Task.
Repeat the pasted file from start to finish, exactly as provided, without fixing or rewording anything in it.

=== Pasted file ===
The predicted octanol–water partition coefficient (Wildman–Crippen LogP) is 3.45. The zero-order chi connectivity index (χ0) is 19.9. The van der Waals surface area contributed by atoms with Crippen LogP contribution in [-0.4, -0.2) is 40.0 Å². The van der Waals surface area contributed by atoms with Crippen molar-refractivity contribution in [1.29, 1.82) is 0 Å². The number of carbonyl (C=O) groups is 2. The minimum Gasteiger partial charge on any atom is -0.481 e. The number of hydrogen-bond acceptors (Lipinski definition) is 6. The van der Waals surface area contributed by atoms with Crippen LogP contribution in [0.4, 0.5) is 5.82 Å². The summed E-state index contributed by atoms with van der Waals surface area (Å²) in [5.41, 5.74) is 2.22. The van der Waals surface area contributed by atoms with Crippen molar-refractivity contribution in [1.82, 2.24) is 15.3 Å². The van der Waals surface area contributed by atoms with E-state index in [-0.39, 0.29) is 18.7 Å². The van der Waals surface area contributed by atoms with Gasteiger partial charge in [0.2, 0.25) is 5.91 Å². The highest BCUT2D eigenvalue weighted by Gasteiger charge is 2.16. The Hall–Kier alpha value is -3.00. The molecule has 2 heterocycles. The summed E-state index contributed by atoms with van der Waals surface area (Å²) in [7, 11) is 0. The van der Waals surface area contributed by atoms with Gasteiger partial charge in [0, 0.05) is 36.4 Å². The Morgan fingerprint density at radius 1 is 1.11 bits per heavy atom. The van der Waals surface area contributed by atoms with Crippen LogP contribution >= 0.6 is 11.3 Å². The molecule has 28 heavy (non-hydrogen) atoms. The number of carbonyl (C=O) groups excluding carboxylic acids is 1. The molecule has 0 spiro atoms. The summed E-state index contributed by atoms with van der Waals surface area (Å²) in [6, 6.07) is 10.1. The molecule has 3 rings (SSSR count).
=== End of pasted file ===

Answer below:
The predicted octanol–water partition coefficient (Wildman–Crippen LogP) is 3.45. The zero-order chi connectivity index (χ0) is 19.9. The van der Waals surface area contributed by atoms with Crippen LogP contribution in [-0.4, -0.2) is 40.0 Å². The van der Waals surface area contributed by atoms with Crippen molar-refractivity contribution in [1.29, 1.82) is 0 Å². The number of carbonyl (C=O) groups is 2. The minimum Gasteiger partial charge on any atom is -0.481 e. The number of hydrogen-bond acceptors (Lipinski definition) is 6. The van der Waals surface area contributed by atoms with Crippen LogP contribution in [0.4, 0.5) is 5.82 Å². The summed E-state index contributed by atoms with van der Waals surface area (Å²) in [5.41, 5.74) is 2.22. The van der Waals surface area contributed by atoms with Crippen molar-refractivity contribution in [1.82, 2.24) is 15.3 Å². The van der Waals surface area contributed by atoms with E-state index in [-0.39, 0.29) is 18.7 Å². The van der Waals surface area contributed by atoms with Gasteiger partial charge in [0.2, 0.25) is 5.91 Å². The highest BCUT2D eigenvalue weighted by Gasteiger charge is 2.16. The Hall–Kier alpha value is -3.00. The molecule has 2 heterocycles. The summed E-state index contributed by atoms with van der Waals surface area (Å²) in [7, 11) is 0. The van der Waals surface area contributed by atoms with Gasteiger partial charge in [0, 0.05) is 36.4 Å². The Morgan fingerprint density at radius 1 is 1.11 bits per heavy atom. The van der Waals surface area contributed by atoms with Crippen LogP contribution >= 0.6 is 11.3 Å². The molecule has 28 heavy (non-hydrogen) atoms. The number of carbonyl (C=O) groups excluding carboxylic acids is 1. The molecule has 0 spiro atoms. The summed E-state index contributed by atoms with van der Waals surface area (Å²) in [6, 6.07) is 10.1. The molecule has 3 rings (SSSR count).